Ichiko tried abstaining from all her social media accounts for a week after she discovered health influencer and therapist Qintari Aninditha on Instagram. “She was talking about this method called the ‘dopamine detox’,” said Ichiko.


    During the abstaining week, Ichiko noted that the process was helpful for her. “I had more time to do other meaningful things and be more creative, as in when I was bored, I did not immediately turn to my phone and I often had this aha moments for unsolved works. If I scroll [social media], it’d just block my creative thinking,” she said. “But I was then back to scrolling again after the [abstaining] week.”


    Brain chemistry


    The dopamine detox, also referred to as “dopamine fast”, has been all the rage since its introduction in 2019. It was created by United States-based psychiatrist Cameron Sepah, who referred to the method, which he now coined Dopamine Fasting 2.0, as “an antidote to our overstimulated age.”


    “Dopamine is just a mechanism that explains how addictions can become reinforced, and makes for a catchy title. The title’s not to be taken literally,” Sepah told the New York Times in 2019. Its catchy name, however, gained major traction with the masses and further spawned misconceptions, which Harvard Medical School instructor and physician Peter Grinspoon referred to as a “maladaptive fad.”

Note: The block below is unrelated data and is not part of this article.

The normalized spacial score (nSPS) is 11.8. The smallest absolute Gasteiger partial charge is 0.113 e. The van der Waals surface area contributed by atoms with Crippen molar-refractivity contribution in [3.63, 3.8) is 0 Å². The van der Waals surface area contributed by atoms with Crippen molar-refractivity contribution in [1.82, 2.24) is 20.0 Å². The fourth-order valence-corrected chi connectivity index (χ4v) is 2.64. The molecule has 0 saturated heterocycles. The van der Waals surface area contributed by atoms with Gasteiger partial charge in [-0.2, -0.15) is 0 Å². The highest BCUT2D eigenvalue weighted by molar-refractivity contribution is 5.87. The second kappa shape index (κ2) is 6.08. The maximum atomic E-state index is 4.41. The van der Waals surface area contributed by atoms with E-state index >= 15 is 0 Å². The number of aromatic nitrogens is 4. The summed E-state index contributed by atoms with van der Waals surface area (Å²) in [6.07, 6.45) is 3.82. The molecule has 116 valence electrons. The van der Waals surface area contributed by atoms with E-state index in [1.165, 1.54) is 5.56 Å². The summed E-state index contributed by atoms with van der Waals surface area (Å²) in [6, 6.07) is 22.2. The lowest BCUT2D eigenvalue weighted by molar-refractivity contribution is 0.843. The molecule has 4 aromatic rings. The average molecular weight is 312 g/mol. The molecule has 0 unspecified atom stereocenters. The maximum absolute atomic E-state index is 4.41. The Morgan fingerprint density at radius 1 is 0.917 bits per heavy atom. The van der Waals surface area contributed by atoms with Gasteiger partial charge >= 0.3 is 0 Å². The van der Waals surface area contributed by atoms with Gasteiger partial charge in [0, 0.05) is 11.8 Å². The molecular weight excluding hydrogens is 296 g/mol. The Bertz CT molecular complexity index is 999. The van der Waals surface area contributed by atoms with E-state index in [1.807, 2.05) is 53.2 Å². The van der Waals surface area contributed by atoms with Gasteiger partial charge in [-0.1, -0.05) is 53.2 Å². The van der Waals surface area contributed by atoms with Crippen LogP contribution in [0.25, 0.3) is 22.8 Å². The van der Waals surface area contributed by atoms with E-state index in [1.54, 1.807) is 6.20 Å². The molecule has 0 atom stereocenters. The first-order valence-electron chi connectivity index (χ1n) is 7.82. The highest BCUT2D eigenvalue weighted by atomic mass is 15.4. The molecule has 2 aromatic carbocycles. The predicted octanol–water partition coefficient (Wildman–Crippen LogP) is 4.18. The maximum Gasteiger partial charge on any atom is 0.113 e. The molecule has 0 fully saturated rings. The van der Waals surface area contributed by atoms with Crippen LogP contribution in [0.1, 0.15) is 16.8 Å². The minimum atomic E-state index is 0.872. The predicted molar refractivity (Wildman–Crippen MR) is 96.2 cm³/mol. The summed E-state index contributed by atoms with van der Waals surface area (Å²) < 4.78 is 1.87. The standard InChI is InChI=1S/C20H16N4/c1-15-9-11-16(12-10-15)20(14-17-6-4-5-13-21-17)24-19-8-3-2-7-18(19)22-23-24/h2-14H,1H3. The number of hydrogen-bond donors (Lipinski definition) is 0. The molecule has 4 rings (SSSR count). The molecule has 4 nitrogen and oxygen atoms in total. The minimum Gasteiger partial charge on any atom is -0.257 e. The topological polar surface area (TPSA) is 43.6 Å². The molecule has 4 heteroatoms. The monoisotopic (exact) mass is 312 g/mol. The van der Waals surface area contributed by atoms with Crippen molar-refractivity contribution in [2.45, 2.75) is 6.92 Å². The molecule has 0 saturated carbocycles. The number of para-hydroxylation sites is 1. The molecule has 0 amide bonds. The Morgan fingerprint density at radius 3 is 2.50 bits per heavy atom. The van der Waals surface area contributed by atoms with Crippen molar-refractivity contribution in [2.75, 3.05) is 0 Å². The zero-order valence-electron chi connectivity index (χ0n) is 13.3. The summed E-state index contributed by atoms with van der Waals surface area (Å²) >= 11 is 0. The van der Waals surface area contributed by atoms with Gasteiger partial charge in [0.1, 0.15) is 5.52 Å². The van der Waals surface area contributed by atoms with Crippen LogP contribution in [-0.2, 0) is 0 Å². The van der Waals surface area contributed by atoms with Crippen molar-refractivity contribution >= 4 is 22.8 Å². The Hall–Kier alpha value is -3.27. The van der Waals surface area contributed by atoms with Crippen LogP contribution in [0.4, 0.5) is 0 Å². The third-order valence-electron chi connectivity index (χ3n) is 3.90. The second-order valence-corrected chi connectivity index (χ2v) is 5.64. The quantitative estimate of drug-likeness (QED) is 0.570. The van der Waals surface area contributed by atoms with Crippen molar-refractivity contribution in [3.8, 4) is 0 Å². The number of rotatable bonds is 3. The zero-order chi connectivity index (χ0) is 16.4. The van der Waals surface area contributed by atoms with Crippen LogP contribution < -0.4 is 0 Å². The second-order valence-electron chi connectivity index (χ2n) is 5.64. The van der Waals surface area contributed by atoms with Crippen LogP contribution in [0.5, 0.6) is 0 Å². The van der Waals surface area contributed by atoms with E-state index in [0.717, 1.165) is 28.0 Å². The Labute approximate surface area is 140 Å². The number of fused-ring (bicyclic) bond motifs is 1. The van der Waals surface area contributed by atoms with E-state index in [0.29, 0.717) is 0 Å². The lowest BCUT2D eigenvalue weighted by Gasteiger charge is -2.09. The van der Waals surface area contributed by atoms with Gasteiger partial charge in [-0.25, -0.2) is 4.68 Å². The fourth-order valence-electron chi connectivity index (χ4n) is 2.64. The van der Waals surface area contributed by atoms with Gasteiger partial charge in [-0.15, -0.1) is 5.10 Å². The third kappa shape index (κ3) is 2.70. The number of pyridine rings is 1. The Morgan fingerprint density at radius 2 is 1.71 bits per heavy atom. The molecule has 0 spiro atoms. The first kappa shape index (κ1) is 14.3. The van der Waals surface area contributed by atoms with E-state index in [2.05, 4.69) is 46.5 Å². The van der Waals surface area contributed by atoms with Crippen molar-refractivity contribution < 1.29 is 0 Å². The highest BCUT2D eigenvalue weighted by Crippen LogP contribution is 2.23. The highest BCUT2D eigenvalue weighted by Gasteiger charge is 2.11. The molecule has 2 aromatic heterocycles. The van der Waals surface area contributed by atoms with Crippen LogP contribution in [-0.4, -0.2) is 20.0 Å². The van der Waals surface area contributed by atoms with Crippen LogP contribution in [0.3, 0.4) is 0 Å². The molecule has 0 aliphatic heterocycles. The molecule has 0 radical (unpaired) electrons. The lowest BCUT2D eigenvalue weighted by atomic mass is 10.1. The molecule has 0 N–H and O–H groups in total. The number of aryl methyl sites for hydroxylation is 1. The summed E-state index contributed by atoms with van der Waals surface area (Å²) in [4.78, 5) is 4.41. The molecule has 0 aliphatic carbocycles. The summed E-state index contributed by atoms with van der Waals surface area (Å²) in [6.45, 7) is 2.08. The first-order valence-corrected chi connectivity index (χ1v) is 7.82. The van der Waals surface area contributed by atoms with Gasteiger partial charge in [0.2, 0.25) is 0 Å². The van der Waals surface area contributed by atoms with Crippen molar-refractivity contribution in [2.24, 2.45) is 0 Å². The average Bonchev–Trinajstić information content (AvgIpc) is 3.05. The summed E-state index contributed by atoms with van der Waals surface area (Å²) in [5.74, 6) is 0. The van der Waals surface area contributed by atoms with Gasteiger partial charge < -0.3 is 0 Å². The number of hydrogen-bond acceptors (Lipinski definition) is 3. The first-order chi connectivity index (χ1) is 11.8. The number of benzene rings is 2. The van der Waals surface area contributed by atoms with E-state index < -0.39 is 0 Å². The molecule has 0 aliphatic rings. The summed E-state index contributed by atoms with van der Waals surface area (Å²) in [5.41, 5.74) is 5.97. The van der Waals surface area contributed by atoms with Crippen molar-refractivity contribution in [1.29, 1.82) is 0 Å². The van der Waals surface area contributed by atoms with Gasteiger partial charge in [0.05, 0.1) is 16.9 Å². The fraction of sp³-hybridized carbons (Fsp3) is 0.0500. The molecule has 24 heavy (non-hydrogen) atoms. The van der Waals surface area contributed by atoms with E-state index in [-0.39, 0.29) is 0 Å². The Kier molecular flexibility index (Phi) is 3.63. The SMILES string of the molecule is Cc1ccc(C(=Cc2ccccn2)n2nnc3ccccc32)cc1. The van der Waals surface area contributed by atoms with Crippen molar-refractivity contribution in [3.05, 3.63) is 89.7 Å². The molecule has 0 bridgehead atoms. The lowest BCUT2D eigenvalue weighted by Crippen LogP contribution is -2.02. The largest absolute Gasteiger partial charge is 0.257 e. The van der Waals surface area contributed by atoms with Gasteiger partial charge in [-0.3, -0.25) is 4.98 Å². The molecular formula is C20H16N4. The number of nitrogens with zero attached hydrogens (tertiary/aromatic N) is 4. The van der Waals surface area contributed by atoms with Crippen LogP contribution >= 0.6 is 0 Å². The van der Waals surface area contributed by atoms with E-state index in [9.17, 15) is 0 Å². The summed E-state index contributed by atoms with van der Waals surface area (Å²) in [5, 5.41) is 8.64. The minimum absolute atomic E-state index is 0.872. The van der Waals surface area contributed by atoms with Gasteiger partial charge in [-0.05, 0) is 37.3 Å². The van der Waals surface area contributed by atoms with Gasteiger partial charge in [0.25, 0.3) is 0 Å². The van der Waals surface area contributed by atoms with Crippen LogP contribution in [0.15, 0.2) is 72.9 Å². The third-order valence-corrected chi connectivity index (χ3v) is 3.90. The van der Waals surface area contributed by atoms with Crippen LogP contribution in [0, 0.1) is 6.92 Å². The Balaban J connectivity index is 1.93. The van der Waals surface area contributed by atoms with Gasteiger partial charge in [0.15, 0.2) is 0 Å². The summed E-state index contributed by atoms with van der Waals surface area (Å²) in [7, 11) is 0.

Some people interpreted his method differently and went for something more destructive and ascetic than what Sepah initially intended. Some interpreted it to be abstaining from even talking, by meditating and not showing up for work, among many other actions.


    “It’s actually a form of cognitive behavioural therapy,” said Jakarta-based psychiatrist Lidya Heryanto regarding the highly popular method. “Dopamine is a neurotransmitter and a pleasure hormone that works in the reward-pleasure system in our brain.


    “Let’s say that someone is studying, for instance, then he comes out as the top of the class. Or he competes, then he wins. He goes through a certain activity before achieving the reward. That someone would then replicate what he did to achieve that dopamine – that is pleasure,” Lidya continued.


    She noted that, in the old, pre-internet days, people were much more used to pain and unpleasantness. “Process. Now, everything is instant,” she remarked. These shortened intervals in achieving the end of one’s journey for pleasure leads to an increased frequency of dopamine rush, which then would push one’s tolerance in the long run.


    “Large amounts of dopamine instead poison our brain,” she noted. This was due to us memorizing an abnormal amount, because of the frequent dopamine jolts from likes, as normal. “When the intensity decreases, we’d feel unhappy.”